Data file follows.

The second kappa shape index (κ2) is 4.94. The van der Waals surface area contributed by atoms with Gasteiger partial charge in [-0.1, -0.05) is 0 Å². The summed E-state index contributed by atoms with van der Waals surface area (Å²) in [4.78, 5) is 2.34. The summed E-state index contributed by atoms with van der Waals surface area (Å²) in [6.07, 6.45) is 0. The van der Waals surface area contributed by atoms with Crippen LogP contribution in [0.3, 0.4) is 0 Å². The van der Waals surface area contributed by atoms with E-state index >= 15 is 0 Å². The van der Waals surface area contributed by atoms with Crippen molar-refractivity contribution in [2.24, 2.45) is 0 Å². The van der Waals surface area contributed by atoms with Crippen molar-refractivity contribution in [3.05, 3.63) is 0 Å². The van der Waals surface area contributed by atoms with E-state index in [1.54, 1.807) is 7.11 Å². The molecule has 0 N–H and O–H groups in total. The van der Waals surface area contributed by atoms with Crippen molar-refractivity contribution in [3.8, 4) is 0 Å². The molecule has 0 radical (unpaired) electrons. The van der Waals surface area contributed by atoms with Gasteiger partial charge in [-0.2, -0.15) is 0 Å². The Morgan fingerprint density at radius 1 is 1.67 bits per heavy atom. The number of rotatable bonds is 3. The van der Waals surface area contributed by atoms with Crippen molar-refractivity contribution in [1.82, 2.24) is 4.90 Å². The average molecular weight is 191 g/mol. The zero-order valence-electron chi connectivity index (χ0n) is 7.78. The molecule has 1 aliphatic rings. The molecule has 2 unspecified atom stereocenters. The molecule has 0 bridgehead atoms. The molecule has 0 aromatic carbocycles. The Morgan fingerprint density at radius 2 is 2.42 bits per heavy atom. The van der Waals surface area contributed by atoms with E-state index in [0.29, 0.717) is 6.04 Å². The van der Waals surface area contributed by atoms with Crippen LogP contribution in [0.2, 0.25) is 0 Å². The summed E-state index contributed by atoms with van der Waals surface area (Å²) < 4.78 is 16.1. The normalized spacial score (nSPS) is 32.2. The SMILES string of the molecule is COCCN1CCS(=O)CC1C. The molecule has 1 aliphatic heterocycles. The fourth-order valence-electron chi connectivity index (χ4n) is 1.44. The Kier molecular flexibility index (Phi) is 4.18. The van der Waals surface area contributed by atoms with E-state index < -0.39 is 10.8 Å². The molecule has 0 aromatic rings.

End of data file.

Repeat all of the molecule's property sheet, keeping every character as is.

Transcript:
The second kappa shape index (κ2) is 4.94. The van der Waals surface area contributed by atoms with Gasteiger partial charge in [-0.1, -0.05) is 0 Å². The summed E-state index contributed by atoms with van der Waals surface area (Å²) in [4.78, 5) is 2.34. The summed E-state index contributed by atoms with van der Waals surface area (Å²) in [6.07, 6.45) is 0. The van der Waals surface area contributed by atoms with Crippen LogP contribution in [0.3, 0.4) is 0 Å². The van der Waals surface area contributed by atoms with E-state index >= 15 is 0 Å². The van der Waals surface area contributed by atoms with Crippen molar-refractivity contribution in [2.24, 2.45) is 0 Å². The van der Waals surface area contributed by atoms with Crippen molar-refractivity contribution in [3.05, 3.63) is 0 Å². The van der Waals surface area contributed by atoms with E-state index in [1.54, 1.807) is 7.11 Å². The molecule has 0 N–H and O–H groups in total. The van der Waals surface area contributed by atoms with Crippen molar-refractivity contribution in [3.8, 4) is 0 Å². The molecule has 0 radical (unpaired) electrons. The van der Waals surface area contributed by atoms with Gasteiger partial charge in [-0.2, -0.15) is 0 Å². The Morgan fingerprint density at radius 1 is 1.67 bits per heavy atom. The number of rotatable bonds is 3. The van der Waals surface area contributed by atoms with Crippen molar-refractivity contribution in [1.82, 2.24) is 4.90 Å². The average molecular weight is 191 g/mol. The zero-order valence-electron chi connectivity index (χ0n) is 7.78. The molecule has 1 aliphatic rings. The molecule has 2 unspecified atom stereocenters. The molecule has 0 bridgehead atoms. The molecule has 0 aromatic carbocycles. The Morgan fingerprint density at radius 2 is 2.42 bits per heavy atom. The van der Waals surface area contributed by atoms with E-state index in [0.29, 0.717) is 6.04 Å². The van der Waals surface area contributed by atoms with Crippen LogP contribution in [0.2, 0.25) is 0 Å². The summed E-state index contributed by atoms with van der Waals surface area (Å²) < 4.78 is 16.1. The normalized spacial score (nSPS) is 32.2. The SMILES string of the molecule is COCCN1CCS(=O)CC1C. The molecule has 1 aliphatic heterocycles. The fourth-order valence-electron chi connectivity index (χ4n) is 1.44. The Kier molecular flexibility index (Phi) is 4.18. The van der Waals surface area contributed by atoms with E-state index < -0.39 is 10.8 Å². The molecule has 0 aromatic rings.